Also on BBC News, Matt Frei described Tariq Aziz as Saddam's "chief lieutenant", who was tirelessly "trying to woo the world", and that he  had just that day "popped up on Good Morning America". (Frei, BBC1 News At  Ten O 'Clock, September 3, 2002 ) Again, the Iraqi's are painted as absurd  comedy figures crudely trying to trick the world into taking them seriously -  'But we won't fall for that!' is the message being subliminally delivered to  the public. When the bombs start to fall, the public will likely be  convinced that the Iraqis had it coming to them.


Again, Frei does not appear to have much to do with violence and death  - like most TV reporters, he is a well-dressed, well-spoken, educated,  middle class white man (the epitome of 'respectability' in our society). But, again, we should make the association, because words of this kind are crucial in making violence possible.


Consider, by contrast, a recent report by ITN's Washington  Correspondent, Robert Moore. Concluding his report, Moore referred to Bush's urgent  need to make a decision on whether to attack Iraq , adding ominously:


"As Dick Cheney, his vice president warned, Iraq may soon be armed with  a nuclear weapon." ( August 27, 2002 )


No sense here that Cheney and Bush are "trying to give the impression  that they are being reasonable and sensible... Because they know that works,  that really does schmooz people here".


It is impossible to imagine that Moore might refer to the response of  Scott Ritter, senior UN weapons inspector in Iraq for seven years, to the  comments Cheney made that day:


"That's a deeply disturbing comment that the vice president made  because it reflects either the fact that he's totally ignorant of the reality of  what was transpiring, or if he is truly cognizant of what happened, he lied  to the American public. And I'd hate to think the vice president is  lying." (National Public Radio (NPR) Show: Talk of the Nation, NPR August 28,  2002 Wednesday. Headline: 'Threat that Iraq poses to the United States ')


There was no prospect of Moore seeking a hidden agenda behind Cheney's allegations. We cannot conceive of ITN or the BBC mentioning that Vice President Cheney has intimate ties with Lockheed Martin, the largest US defence contractor, and that his wife Lynne Cheney served on the  Lockheed Martin board from 1994 through January 2001, accumulating more than  $500,000 in deferred director's fees in the process. Hidden agendas are fine for official 'enemies', but the good guys can be taken at their word, no  matter how absurd and compromised their word might be, no matter how awful  their actions.


We have to go to war with Iraq , we are told, because Saddam Hussein is  a monster - no right thinking person could stand by while he lives to  threaten the world. Hiding in the shadow of the media's 'big question' - should  we or shouldn't we attack Iraq ? - lies a second, forbidden question consigned  to the margins of debate. The question is this: What actually is the moral track record of the Western powers claiming that they intend to use  mass violence to make the world a better place? Let's consider some of the evidence.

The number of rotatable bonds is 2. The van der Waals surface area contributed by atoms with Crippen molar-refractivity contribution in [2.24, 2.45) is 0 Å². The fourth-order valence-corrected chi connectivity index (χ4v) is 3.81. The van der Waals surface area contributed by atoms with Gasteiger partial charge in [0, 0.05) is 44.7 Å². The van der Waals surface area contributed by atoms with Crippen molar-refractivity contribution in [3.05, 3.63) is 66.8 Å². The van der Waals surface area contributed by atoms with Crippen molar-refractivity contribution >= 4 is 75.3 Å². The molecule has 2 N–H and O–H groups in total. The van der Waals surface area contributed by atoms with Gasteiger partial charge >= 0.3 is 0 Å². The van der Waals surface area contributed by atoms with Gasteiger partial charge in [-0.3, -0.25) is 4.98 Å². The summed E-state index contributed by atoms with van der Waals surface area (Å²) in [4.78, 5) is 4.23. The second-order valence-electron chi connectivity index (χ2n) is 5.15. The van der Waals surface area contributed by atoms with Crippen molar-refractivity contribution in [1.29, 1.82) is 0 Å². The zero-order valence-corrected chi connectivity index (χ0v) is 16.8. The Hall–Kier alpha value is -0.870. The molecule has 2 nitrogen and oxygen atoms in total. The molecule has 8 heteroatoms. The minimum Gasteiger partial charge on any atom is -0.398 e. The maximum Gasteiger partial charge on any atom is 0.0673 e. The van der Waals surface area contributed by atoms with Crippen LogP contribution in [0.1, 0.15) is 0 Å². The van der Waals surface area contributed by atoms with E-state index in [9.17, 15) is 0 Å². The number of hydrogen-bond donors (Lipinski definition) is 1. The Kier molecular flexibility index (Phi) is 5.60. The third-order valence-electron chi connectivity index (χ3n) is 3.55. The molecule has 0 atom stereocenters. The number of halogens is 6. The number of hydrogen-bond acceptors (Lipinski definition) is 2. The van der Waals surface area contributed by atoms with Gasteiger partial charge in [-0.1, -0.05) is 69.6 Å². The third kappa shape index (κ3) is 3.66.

We have to attack Iraq , we are told, because Saddam Hussein is a man  who gassed his own people at Halabja. William Shawcross writes in The  Guardian:


"The last time Iraq was open to the outside world in the 1980s  opposition to Saddam was brutally repressed - who can forget Halabja?" ('Let's take  him out - The threat to the world posed by Saddam Hussein's rule of terror  is too great to ignore any longer. There is only one solution, argues  William Shawcross - military action', August 1, 2002 )


Who can forget Halabja? The true question is: Who can remember the  West's role in Halabja? Dilip Hiro fills in some of the missing details about  what actually happened, and about the 'us' of Shawcross' title, "Let's take  him out":


"To retake Halabja from Iran and its Kurdish allies, who had captured  it in March, Iraq 's air force attacked it with poison gas bombs. The  objective was to take out the occupying Iranian troops (who had by then left the  town); instead, the assault killed 3,200 to 5,000 civilians. The images of  men, woman and children, frozen in instant death, relayed by the Iranian  media, shocked the world. Yet no condemnation came from Washington ...  [I}nstead of pressuring him [Saddam] to reverse his stand, or face a ban on the sale  of American military equipment and advanced technology to Iraq by the  revival of the Senate's bill, US Secretary of State George Shultz chose to say  only that interviews with the Kurdish refugees in Turkey and 'other sources' (which remained obscure) pointed towards Iraqi use of chemical agents.  These two elements did not constitute 'conclusive' evidence. This was the  verdict of Shultz's British counterpart, Sir Geoffrey Howe: 'If conclusive  evidence is obtained, then punitive measures against Iraq have not been ruled  out.' As neither he nor Shultz is known to have made a further move to get at  the truth, Iraq went unpunished." ('When US turned a blind eye to poison  gas', The Observer, 1 September, 2002 ) http://www.observer.co.uk/focus/story/0,6903,784125,00.html